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U.S. monthly crude oil production reaches highest level since 1998
Energy Information Administration ^ | Dec 4, 2012 | Energy Information Administration

Posted on 12/05/2012 12:16:00 PM PST by thackney

December 4, 2012

U.S. monthly crude oil production reaches highest level since 1998

Graph of U.S. oil imports, as explained in the article text

Source: U.S. Energy Information Administration, Petroleum Supply Monthly.


U.S. crude oil production (including lease condensate) averaged almost 6.5 million barrels per day in September 2012, the highest volume in nearly 15 years. The last time the United States produced 6.5 million barrels per day or more of crude oil was in January 1998. Since September 2011, U.S. production has increased by more than 900,000 barrels per day. Most of that increase is due to production from oil-bearing rocks with very low permeability through the use of horizontal drilling combined with hydraulic fracturing. The states with the largest increases are Texas and North Dakota.

Graph of U.S. oil imports, as explained in the article text

Source: U.S. Energy Information Administration, Petroleum Supply Monthly.


Graph of U.S. oil imports, as explained in the article text

Source: U.S. Energy Information Administration, Petroleum Supply Monthly.


From September 2011 to September 2012, Texas production increased by more than 500,000 barrels per day, and North Dakota production increased by more than 250,000 barrels per day. Texas's increase in production is largely from the Eagle Ford formation in South Texas and the Permian Basin in West Texas. North Dakota's increase in oil production comes from the Bakken formation in the Williston Basin. Increased production from smaller-volume producing states, such as Oklahoma, New Mexico, Wyoming, Colorado, and Utah, is also contributing to the rise in domestic crude oil production.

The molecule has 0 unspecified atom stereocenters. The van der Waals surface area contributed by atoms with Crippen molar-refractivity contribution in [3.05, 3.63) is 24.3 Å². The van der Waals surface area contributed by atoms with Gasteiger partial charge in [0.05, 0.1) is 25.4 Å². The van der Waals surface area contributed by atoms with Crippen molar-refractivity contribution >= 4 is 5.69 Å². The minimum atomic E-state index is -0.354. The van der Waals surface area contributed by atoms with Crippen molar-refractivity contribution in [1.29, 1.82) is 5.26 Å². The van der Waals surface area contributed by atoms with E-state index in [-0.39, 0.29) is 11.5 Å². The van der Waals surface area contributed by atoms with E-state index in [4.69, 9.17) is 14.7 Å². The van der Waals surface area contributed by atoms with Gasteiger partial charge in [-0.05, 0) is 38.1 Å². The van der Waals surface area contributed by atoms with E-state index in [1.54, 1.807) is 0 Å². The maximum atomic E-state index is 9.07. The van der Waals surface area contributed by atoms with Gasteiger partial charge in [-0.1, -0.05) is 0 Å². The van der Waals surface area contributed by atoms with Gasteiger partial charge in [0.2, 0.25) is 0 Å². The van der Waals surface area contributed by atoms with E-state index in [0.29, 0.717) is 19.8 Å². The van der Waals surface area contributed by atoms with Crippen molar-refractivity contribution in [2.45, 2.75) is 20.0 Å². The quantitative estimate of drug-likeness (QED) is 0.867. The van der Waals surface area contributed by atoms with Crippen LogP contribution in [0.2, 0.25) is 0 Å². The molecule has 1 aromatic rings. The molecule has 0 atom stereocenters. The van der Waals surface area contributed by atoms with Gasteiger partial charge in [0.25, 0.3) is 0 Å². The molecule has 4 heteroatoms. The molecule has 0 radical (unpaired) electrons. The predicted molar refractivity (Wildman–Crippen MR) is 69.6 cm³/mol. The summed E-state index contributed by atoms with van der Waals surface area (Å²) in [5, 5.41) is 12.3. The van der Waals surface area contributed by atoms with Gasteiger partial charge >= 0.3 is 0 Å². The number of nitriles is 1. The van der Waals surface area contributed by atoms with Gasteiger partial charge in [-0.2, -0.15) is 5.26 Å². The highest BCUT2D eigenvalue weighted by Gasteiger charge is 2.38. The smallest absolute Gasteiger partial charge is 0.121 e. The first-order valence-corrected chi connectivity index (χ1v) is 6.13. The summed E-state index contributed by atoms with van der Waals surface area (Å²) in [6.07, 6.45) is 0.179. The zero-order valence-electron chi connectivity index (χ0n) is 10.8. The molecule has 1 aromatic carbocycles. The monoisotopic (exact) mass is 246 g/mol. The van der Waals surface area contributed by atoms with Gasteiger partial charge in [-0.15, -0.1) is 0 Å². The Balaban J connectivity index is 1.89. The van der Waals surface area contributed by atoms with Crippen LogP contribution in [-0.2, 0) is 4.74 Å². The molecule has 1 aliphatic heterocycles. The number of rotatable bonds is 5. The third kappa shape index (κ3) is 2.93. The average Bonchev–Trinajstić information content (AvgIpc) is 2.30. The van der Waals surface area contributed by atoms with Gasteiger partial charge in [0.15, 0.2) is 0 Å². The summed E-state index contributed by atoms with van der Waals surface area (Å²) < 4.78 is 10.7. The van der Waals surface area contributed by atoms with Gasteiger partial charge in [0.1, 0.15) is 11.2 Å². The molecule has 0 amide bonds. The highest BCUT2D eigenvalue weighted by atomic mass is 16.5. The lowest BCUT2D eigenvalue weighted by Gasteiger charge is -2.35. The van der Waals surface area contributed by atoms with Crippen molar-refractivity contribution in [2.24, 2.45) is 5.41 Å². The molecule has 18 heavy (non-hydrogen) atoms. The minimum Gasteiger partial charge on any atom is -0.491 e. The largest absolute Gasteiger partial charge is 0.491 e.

Graph of U.S. oil imports, as explained in the article text

Source: U.S. Energy Information Administration, Petroleum Supply Monthly.


TOPICS: News/Current Events; US: North Dakota; US: Oklahoma; US: Texas
KEYWORDS: energy; oil; shale
November 1970, the US averaged 10.044 million barrels a day.

May 1985, the US averaged 9.132 million barrels a day.

Reference: http://www.eia.gov/dnav/pet/hist/LeafHandler.ashx?n=PET&s=MCRFPUS2&f=M

1 posted on 12/05/2012 12:16:08 PM PST by thackney
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To: thackney

Yet, gas, at least from what I’ve seen is no lower in price than a couple of months ago.


2 posted on 12/05/2012 12:24:46 PM PST by Gaffer
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To: thackney

This is impossible, because as I’ve been repeatedly told, we reached PEAK OIL production in (variously):

1960
1970
1980
1990
2000
2010
2020 (Estimated)
Etc.


3 posted on 12/05/2012 12:26:52 PM PST by Uncle Miltie (Working is for suckers.)
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To: thackney

Drill baby, DRILL......or, Frack baby, Frack.


4 posted on 12/05/2012 12:27:27 PM PST by Dapper 26
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To: Gaffer

It’s dropped about $.15/gal since Oct around here.


5 posted on 12/05/2012 12:27:55 PM PST by stuartcr ("Everything happens as God wants it to, otherwise, things would be different.")
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To: Gaffer

Two reasons why gasoline doesn’t get cheaper:

Oil is priced based on World Wide supply and demand, and U.S. production doesn’t influence WW supply very much.

Gas in the U.S. is segregated into regional specific blends that cannot compete with one another, effectively creating a few oligopolies (a few sellers per market) that can limit competition and keep prices higher than would occur in a nation wide market.


6 posted on 12/05/2012 12:30:29 PM PST by Uncle Miltie (Working is for suckers.)
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To: Gaffer

Gas in Washington State dropped from around $4.25 to $3.25 in the last 6 months.